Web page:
My Lords, I certainly agree with the proposition that nuclear will be an important component of energy policy going forward. We have to look at the environment in which it operates across the piece, over a whole range of policies, and not just at the fiscal impact. However, I do not see that nuclear is being put at a fiscal disadvantage compared with its main competitors.
My Lords, how large an increase in air fares does the Treasury consider will be necessary to achieve the reduction in air travel sufficient to ensure the reduction in carbon dioxide emissions from air travel, which is the Government’s declared goal?
My Lords, I have not seen a figure in those terms, if one has been produced. The right approach to tackling aviation is its inclusion in the European Emissions Trading Scheme, which is the most effective way of pricing carbon in that market. Other things also need to be done, such as the development of new and more effective technologies and of better means of operation, particularly in relation to air traffic control, which can cause emissions to be greater than they otherwise should be.
My Lords, the Government’s position is that issues such as the climate change levy involve recycling back to business, and any increase or change to that levy would be recycled back to business on an appropriate basis and on the basis of consultation when changes take place.
My Lords, I hope that the Minister will forgive me if I observe that the limitations of his brief this afternoon on occasion leave a lot to be desired. Will he go back to his right honourable friend in another place and request him urgently to put into place a satisfactory system of liaison between government departments, so that in future when he is asked a Question of this nature he is able to give more thorough answers?
My Lords, that is a little unkind. The Question is about green taxes. I have explained that taxation and fiscal policy is just one component of the Government’s approach. A lot of work is being done on that. I could go through all the issues in which the Government have been involved in producing their environmental objectives, which certainly embrace taxation matters but cover lots of other things as well. If the noble Lord wants a list of those now, I would be happy to try to provide one, just to show how extensive my brief is. In fact, my brief is so extensive that I cannot find the piece of paper that it is written on.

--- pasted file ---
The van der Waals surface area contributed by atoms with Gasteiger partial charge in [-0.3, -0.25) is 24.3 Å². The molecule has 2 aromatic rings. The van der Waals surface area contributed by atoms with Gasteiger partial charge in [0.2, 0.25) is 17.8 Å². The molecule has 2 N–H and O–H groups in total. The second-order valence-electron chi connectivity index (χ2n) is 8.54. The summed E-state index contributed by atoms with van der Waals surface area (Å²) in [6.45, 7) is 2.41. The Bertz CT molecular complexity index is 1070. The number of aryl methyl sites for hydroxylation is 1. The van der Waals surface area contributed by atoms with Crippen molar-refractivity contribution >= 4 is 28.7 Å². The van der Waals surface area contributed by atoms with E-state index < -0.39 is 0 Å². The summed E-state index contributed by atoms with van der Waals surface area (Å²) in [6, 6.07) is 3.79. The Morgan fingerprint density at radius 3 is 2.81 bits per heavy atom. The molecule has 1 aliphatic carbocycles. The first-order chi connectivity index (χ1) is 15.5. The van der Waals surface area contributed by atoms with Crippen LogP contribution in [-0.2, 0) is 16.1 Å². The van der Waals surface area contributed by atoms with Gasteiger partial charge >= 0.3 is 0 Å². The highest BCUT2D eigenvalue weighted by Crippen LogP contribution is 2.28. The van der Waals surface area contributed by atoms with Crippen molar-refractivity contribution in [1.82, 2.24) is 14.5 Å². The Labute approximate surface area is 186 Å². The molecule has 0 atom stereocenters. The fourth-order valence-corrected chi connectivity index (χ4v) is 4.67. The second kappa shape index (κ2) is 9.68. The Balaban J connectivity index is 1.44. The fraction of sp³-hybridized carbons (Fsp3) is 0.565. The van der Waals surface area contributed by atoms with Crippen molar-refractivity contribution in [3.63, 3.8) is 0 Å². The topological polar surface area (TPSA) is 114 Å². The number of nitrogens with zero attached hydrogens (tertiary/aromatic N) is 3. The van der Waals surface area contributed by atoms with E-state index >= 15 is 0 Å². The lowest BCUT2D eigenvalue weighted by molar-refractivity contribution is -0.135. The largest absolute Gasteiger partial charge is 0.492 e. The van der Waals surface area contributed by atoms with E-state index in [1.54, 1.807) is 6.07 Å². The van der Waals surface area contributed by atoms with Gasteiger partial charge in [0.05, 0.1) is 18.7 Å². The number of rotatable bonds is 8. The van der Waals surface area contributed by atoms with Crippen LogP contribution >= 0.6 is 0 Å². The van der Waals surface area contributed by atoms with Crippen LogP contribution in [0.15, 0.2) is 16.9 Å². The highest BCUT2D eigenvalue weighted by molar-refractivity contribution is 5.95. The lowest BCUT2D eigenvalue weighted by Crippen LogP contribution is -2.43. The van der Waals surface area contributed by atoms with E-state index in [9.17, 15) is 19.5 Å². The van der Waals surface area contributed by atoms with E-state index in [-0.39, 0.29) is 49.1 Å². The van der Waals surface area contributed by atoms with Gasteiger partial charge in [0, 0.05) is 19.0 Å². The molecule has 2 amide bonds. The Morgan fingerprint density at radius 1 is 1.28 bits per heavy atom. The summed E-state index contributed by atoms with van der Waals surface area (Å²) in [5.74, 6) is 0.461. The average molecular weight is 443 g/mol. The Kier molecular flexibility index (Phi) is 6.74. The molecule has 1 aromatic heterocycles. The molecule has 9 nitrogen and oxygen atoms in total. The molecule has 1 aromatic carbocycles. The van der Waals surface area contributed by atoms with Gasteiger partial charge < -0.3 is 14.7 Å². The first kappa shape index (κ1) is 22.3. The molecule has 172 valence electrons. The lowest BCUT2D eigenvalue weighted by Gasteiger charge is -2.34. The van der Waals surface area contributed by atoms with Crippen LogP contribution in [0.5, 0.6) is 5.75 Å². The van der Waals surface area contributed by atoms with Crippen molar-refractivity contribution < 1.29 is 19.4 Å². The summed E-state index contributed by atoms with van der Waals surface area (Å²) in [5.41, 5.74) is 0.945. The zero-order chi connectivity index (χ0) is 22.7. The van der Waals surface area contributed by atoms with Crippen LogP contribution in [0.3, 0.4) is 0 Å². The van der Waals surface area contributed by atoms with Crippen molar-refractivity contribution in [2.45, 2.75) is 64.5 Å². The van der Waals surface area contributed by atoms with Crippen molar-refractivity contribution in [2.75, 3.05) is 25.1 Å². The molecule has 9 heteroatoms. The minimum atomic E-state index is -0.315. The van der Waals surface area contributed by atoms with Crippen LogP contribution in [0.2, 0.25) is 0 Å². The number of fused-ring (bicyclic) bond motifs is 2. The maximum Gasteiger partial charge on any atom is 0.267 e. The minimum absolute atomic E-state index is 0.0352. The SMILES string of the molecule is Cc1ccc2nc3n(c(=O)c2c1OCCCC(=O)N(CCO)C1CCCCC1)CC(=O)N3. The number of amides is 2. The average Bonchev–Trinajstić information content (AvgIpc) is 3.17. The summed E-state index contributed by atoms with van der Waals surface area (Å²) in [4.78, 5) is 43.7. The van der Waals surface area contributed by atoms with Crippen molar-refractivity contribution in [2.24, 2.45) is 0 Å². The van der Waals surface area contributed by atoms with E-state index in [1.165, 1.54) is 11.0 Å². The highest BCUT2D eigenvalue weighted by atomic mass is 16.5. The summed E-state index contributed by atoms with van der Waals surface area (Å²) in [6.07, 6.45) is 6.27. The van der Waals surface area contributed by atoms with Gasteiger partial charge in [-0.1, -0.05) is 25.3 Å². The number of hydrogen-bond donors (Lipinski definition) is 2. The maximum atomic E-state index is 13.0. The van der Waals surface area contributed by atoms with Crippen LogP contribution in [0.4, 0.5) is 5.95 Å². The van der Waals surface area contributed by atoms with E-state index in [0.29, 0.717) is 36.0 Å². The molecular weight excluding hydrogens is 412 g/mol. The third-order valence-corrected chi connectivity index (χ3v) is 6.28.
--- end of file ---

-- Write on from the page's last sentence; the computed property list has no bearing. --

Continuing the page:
There is a whole range of measures that, if I keep talking, I will get to sooner or later. There is not only the climate change levy, but climate change agreements, reduced VAT rates for professionally installed energy saving materials and the landlord’s energy saving allowance. Vehicle excise duty has been reformed, as has company car taxation, and we have used differentials in fuel duties to assist. We have been leading international action, including the Gleneagles agreement, and we have been at the forefront of introducing the EU Emissions Trading Scheme and climate change agreements. We have set up the Carbon Trust and the Energy Saving Trust. There is an energy efficiency commitment, and we have dealt with building regulations and the renewable transport fuel obligation. I will be happy to write further to the noble Lord.
My Lords, I thought that I had touched on that in relation to the climate change levy and the reduction in employers’ national insurance contributions with, at the same time, the introduction of enhanced capital allowances for certain fuel efficiency capital equipment. That is what we have already done, and I outlined earlier our proposals to recycle. I am sure that that will be the subject of a full explanation if and when the changes occur.